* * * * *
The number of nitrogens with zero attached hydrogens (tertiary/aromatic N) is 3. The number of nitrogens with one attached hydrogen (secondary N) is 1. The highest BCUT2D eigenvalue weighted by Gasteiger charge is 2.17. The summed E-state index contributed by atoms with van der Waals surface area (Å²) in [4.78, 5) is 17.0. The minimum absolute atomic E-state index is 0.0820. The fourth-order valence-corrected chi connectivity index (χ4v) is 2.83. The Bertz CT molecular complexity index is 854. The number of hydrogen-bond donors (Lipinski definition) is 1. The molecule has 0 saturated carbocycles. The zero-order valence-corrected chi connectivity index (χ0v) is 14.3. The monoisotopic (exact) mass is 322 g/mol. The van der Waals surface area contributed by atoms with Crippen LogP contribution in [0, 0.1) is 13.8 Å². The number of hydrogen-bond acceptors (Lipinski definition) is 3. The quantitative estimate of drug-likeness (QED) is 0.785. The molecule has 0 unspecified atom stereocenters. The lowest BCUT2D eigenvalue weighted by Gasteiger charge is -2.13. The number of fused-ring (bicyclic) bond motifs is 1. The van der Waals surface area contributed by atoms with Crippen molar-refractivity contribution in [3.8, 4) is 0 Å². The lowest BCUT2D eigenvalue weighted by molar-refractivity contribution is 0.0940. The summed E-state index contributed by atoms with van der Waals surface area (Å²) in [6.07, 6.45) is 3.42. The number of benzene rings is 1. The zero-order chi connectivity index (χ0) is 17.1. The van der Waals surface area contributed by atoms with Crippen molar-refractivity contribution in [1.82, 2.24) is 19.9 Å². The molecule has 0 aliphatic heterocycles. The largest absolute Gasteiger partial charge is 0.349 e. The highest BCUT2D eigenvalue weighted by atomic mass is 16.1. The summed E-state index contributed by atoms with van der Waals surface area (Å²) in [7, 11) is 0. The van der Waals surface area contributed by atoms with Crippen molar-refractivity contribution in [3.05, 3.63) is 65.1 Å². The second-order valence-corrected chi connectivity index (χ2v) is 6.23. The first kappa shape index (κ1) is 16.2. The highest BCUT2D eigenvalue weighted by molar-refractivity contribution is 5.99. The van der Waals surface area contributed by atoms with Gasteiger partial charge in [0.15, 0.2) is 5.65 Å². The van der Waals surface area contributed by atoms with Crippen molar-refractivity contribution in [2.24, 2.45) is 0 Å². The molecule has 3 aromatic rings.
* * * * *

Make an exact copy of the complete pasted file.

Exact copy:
The number of nitrogens with zero attached hydrogens (tertiary/aromatic N) is 3. The number of nitrogens with one attached hydrogen (secondary N) is 1. The highest BCUT2D eigenvalue weighted by Gasteiger charge is 2.17. The summed E-state index contributed by atoms with van der Waals surface area (Å²) in [4.78, 5) is 17.0. The minimum absolute atomic E-state index is 0.0820. The fourth-order valence-corrected chi connectivity index (χ4v) is 2.83. The Bertz CT molecular complexity index is 854. The number of hydrogen-bond donors (Lipinski definition) is 1. The molecule has 0 saturated carbocycles. The zero-order valence-corrected chi connectivity index (χ0v) is 14.3. The monoisotopic (exact) mass is 322 g/mol. The van der Waals surface area contributed by atoms with Crippen LogP contribution in [0, 0.1) is 13.8 Å². The number of hydrogen-bond acceptors (Lipinski definition) is 3. The quantitative estimate of drug-likeness (QED) is 0.785. The molecule has 0 unspecified atom stereocenters. The lowest BCUT2D eigenvalue weighted by Gasteiger charge is -2.13. The number of fused-ring (bicyclic) bond motifs is 1. The van der Waals surface area contributed by atoms with Crippen molar-refractivity contribution in [3.8, 4) is 0 Å². The lowest BCUT2D eigenvalue weighted by molar-refractivity contribution is 0.0940. The summed E-state index contributed by atoms with van der Waals surface area (Å²) in [6.07, 6.45) is 3.42. The number of benzene rings is 1. The zero-order chi connectivity index (χ0) is 17.1. The van der Waals surface area contributed by atoms with Crippen molar-refractivity contribution in [1.82, 2.24) is 19.9 Å². The molecule has 0 aliphatic heterocycles. The largest absolute Gasteiger partial charge is 0.349 e. The highest BCUT2D eigenvalue weighted by atomic mass is 16.1. The summed E-state index contributed by atoms with van der Waals surface area (Å²) in [7, 11) is 0. The van der Waals surface area contributed by atoms with Crippen molar-refractivity contribution in [3.05, 3.63) is 65.1 Å². The second-order valence-corrected chi connectivity index (χ2v) is 6.23. The first kappa shape index (κ1) is 16.2. The highest BCUT2D eigenvalue weighted by molar-refractivity contribution is 5.99. The van der Waals surface area contributed by atoms with Gasteiger partial charge in [0.15, 0.2) is 5.65 Å². The van der Waals surface area contributed by atoms with Crippen molar-refractivity contribution in [2.24, 2.45) is 0 Å². The molecule has 3 aromatic rings.